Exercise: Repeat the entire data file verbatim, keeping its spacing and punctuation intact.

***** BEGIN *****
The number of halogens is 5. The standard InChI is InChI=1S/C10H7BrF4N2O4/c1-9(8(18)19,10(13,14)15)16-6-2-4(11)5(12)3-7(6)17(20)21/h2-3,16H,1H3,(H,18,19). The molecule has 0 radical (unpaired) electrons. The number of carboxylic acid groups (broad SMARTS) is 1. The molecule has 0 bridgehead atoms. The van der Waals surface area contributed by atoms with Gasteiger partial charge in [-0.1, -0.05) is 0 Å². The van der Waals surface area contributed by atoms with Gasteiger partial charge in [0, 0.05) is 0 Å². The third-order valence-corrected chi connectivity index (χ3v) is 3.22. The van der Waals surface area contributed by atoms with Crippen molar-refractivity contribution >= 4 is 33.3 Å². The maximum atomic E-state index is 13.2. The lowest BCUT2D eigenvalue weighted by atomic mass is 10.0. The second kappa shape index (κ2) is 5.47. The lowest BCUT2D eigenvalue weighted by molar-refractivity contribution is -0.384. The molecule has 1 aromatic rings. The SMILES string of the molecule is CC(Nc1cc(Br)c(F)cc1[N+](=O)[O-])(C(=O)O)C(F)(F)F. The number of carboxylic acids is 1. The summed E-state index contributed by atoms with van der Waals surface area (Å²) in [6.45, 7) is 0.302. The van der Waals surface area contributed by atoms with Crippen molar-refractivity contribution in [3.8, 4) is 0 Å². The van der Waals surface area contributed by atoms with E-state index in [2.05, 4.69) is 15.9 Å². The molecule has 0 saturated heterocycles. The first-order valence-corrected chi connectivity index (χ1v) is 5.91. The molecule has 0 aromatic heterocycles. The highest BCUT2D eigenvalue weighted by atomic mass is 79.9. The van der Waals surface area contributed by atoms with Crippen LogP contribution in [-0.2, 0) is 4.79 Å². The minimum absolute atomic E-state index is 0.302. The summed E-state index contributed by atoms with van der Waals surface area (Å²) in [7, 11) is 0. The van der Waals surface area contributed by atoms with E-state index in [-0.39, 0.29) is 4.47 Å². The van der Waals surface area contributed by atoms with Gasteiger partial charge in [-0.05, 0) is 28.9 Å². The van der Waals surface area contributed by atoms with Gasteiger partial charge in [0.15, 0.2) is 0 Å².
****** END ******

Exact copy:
The number of halogens is 5. The standard InChI is InChI=1S/C10H7BrF4N2O4/c1-9(8(18)19,10(13,14)15)16-6-2-4(11)5(12)3-7(6)17(20)21/h2-3,16H,1H3,(H,18,19). The molecule has 0 radical (unpaired) electrons. The number of carboxylic acid groups (broad SMARTS) is 1. The molecule has 0 bridgehead atoms. The van der Waals surface area contributed by atoms with Gasteiger partial charge in [-0.1, -0.05) is 0 Å². The van der Waals surface area contributed by atoms with Gasteiger partial charge in [0, 0.05) is 0 Å². The third-order valence-corrected chi connectivity index (χ3v) is 3.22. The van der Waals surface area contributed by atoms with Crippen molar-refractivity contribution >= 4 is 33.3 Å². The maximum atomic E-state index is 13.2. The lowest BCUT2D eigenvalue weighted by atomic mass is 10.0. The second kappa shape index (κ2) is 5.47. The lowest BCUT2D eigenvalue weighted by molar-refractivity contribution is -0.384. The molecule has 1 aromatic rings. The SMILES string of the molecule is CC(Nc1cc(Br)c(F)cc1[N+](=O)[O-])(C(=O)O)C(F)(F)F. The number of carboxylic acids is 1. The summed E-state index contributed by atoms with van der Waals surface area (Å²) in [6.45, 7) is 0.302. The van der Waals surface area contributed by atoms with Crippen molar-refractivity contribution in [3.8, 4) is 0 Å². The van der Waals surface area contributed by atoms with E-state index in [2.05, 4.69) is 15.9 Å². The molecule has 0 saturated heterocycles. The first-order valence-corrected chi connectivity index (χ1v) is 5.91. The molecule has 0 aromatic heterocycles. The highest BCUT2D eigenvalue weighted by atomic mass is 79.9. The van der Waals surface area contributed by atoms with Crippen LogP contribution in [-0.2, 0) is 4.79 Å². The minimum absolute atomic E-state index is 0.302. The summed E-state index contributed by atoms with van der Waals surface area (Å²) in [7, 11) is 0. The van der Waals surface area contributed by atoms with E-state index in [-0.39, 0.29) is 4.47 Å². The van der Waals surface area contributed by atoms with Gasteiger partial charge in [-0.05, 0) is 28.9 Å². The van der Waals surface area contributed by atoms with Gasteiger partial charge in [0.15, 0.2) is 0 Å².